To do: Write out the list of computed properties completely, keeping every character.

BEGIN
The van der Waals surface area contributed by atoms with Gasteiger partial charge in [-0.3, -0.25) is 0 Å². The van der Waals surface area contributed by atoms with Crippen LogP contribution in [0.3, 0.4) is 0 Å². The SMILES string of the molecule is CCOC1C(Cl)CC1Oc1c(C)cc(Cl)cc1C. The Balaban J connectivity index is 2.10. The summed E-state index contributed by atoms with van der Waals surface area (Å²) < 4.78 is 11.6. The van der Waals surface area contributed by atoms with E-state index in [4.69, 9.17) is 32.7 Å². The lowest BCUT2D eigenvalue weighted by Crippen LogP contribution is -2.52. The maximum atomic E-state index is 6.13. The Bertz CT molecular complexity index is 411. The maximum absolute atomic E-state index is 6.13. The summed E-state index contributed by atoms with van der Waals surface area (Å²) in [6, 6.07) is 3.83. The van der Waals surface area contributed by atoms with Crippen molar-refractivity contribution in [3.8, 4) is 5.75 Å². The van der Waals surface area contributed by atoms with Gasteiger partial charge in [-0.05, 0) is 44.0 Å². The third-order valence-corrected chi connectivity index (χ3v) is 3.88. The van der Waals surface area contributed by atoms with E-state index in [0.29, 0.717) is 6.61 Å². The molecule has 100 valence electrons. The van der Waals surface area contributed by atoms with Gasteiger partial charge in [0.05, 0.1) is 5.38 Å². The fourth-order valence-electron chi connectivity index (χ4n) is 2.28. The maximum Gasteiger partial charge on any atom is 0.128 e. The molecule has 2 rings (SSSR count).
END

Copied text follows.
The van der Waals surface area contributed by atoms with Gasteiger partial charge in [-0.3, -0.25) is 0 Å². The van der Waals surface area contributed by atoms with Crippen LogP contribution in [0.3, 0.4) is 0 Å². The SMILES string of the molecule is CCOC1C(Cl)CC1Oc1c(C)cc(Cl)cc1C. The Balaban J connectivity index is 2.10. The summed E-state index contributed by atoms with van der Waals surface area (Å²) < 4.78 is 11.6. The van der Waals surface area contributed by atoms with E-state index in [4.69, 9.17) is 32.7 Å². The lowest BCUT2D eigenvalue weighted by Crippen LogP contribution is -2.52. The maximum atomic E-state index is 6.13. The Bertz CT molecular complexity index is 411. The maximum absolute atomic E-state index is 6.13. The summed E-state index contributed by atoms with van der Waals surface area (Å²) in [6, 6.07) is 3.83. The van der Waals surface area contributed by atoms with Crippen molar-refractivity contribution in [3.8, 4) is 5.75 Å². The van der Waals surface area contributed by atoms with Gasteiger partial charge in [-0.05, 0) is 44.0 Å². The third-order valence-corrected chi connectivity index (χ3v) is 3.88. The van der Waals surface area contributed by atoms with E-state index in [0.29, 0.717) is 6.61 Å². The molecule has 100 valence electrons. The van der Waals surface area contributed by atoms with Gasteiger partial charge in [0.05, 0.1) is 5.38 Å². The fourth-order valence-electron chi connectivity index (χ4n) is 2.28. The maximum Gasteiger partial charge on any atom is 0.128 e. The molecule has 2 rings (SSSR count).